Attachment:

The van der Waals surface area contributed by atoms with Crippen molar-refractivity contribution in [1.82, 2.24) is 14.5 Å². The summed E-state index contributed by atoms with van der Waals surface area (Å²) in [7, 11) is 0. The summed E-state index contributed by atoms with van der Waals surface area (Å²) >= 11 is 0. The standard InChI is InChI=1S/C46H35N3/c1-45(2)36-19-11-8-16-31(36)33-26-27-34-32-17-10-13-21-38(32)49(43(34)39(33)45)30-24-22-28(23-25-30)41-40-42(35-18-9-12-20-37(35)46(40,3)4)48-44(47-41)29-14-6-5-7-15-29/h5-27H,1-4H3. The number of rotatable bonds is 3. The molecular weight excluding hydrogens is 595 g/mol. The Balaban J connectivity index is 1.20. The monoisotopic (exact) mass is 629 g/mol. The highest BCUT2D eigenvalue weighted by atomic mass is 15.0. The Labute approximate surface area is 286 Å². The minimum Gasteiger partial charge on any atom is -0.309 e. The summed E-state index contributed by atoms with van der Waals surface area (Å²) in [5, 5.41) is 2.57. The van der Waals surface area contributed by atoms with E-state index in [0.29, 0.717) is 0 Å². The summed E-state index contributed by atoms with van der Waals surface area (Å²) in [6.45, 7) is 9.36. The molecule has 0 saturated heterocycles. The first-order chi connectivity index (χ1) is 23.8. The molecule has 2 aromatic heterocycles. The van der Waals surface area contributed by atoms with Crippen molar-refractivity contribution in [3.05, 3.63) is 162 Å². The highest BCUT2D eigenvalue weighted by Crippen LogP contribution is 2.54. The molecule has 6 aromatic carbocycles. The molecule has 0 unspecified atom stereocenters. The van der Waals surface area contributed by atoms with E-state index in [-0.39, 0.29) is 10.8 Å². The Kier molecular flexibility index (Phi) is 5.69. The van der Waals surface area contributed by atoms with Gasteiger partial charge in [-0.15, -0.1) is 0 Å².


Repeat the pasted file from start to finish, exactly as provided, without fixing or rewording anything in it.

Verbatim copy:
The van der Waals surface area contributed by atoms with Crippen molar-refractivity contribution in [1.82, 2.24) is 14.5 Å². The summed E-state index contributed by atoms with van der Waals surface area (Å²) in [7, 11) is 0. The summed E-state index contributed by atoms with van der Waals surface area (Å²) >= 11 is 0. The standard InChI is InChI=1S/C46H35N3/c1-45(2)36-19-11-8-16-31(36)33-26-27-34-32-17-10-13-21-38(32)49(43(34)39(33)45)30-24-22-28(23-25-30)41-40-42(35-18-9-12-20-37(35)46(40,3)4)48-44(47-41)29-14-6-5-7-15-29/h5-27H,1-4H3. The number of rotatable bonds is 3. The molecular weight excluding hydrogens is 595 g/mol. The Balaban J connectivity index is 1.20. The monoisotopic (exact) mass is 629 g/mol. The highest BCUT2D eigenvalue weighted by atomic mass is 15.0. The Labute approximate surface area is 286 Å². The minimum Gasteiger partial charge on any atom is -0.309 e. The summed E-state index contributed by atoms with van der Waals surface area (Å²) in [5, 5.41) is 2.57. The van der Waals surface area contributed by atoms with E-state index in [0.29, 0.717) is 0 Å². The summed E-state index contributed by atoms with van der Waals surface area (Å²) in [6.45, 7) is 9.36. The molecule has 0 saturated heterocycles. The first-order chi connectivity index (χ1) is 23.8. The molecule has 2 aromatic heterocycles. The van der Waals surface area contributed by atoms with Crippen molar-refractivity contribution in [3.05, 3.63) is 162 Å². The highest BCUT2D eigenvalue weighted by Crippen LogP contribution is 2.54. The molecule has 6 aromatic carbocycles. The molecule has 0 unspecified atom stereocenters. The van der Waals surface area contributed by atoms with E-state index in [-0.39, 0.29) is 10.8 Å². The Kier molecular flexibility index (Phi) is 5.69. The van der Waals surface area contributed by atoms with Gasteiger partial charge in [-0.15, -0.1) is 0 Å².